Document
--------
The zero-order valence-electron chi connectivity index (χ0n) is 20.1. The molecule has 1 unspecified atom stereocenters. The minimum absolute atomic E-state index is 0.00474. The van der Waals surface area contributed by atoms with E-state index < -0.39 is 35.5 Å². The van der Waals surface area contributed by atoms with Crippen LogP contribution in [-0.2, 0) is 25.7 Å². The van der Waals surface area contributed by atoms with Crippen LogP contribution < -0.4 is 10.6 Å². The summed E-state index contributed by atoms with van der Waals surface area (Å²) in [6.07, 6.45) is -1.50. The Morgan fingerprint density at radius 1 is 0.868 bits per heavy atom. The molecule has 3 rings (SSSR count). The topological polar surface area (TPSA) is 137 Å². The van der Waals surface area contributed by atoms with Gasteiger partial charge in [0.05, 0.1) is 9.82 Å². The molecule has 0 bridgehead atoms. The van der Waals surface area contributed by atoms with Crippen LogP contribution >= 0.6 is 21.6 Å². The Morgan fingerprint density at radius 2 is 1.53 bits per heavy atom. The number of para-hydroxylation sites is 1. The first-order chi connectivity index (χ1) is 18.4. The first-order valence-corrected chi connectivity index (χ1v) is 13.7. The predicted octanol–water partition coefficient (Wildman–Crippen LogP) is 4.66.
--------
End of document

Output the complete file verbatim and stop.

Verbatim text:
The zero-order valence-electron chi connectivity index (χ0n) is 20.1. The molecule has 1 unspecified atom stereocenters. The minimum absolute atomic E-state index is 0.00474. The van der Waals surface area contributed by atoms with E-state index < -0.39 is 35.5 Å². The van der Waals surface area contributed by atoms with Crippen LogP contribution in [-0.2, 0) is 25.7 Å². The van der Waals surface area contributed by atoms with Crippen LogP contribution < -0.4 is 10.6 Å². The summed E-state index contributed by atoms with van der Waals surface area (Å²) in [6.07, 6.45) is -1.50. The Morgan fingerprint density at radius 1 is 0.868 bits per heavy atom. The molecule has 3 rings (SSSR count). The topological polar surface area (TPSA) is 137 Å². The van der Waals surface area contributed by atoms with Gasteiger partial charge in [0.05, 0.1) is 9.82 Å². The molecule has 0 bridgehead atoms. The van der Waals surface area contributed by atoms with Crippen LogP contribution >= 0.6 is 21.6 Å². The Morgan fingerprint density at radius 2 is 1.53 bits per heavy atom. The number of para-hydroxylation sites is 1. The first-order chi connectivity index (χ1) is 18.4. The first-order valence-corrected chi connectivity index (χ1v) is 13.7. The predicted octanol–water partition coefficient (Wildman–Crippen LogP) is 4.66.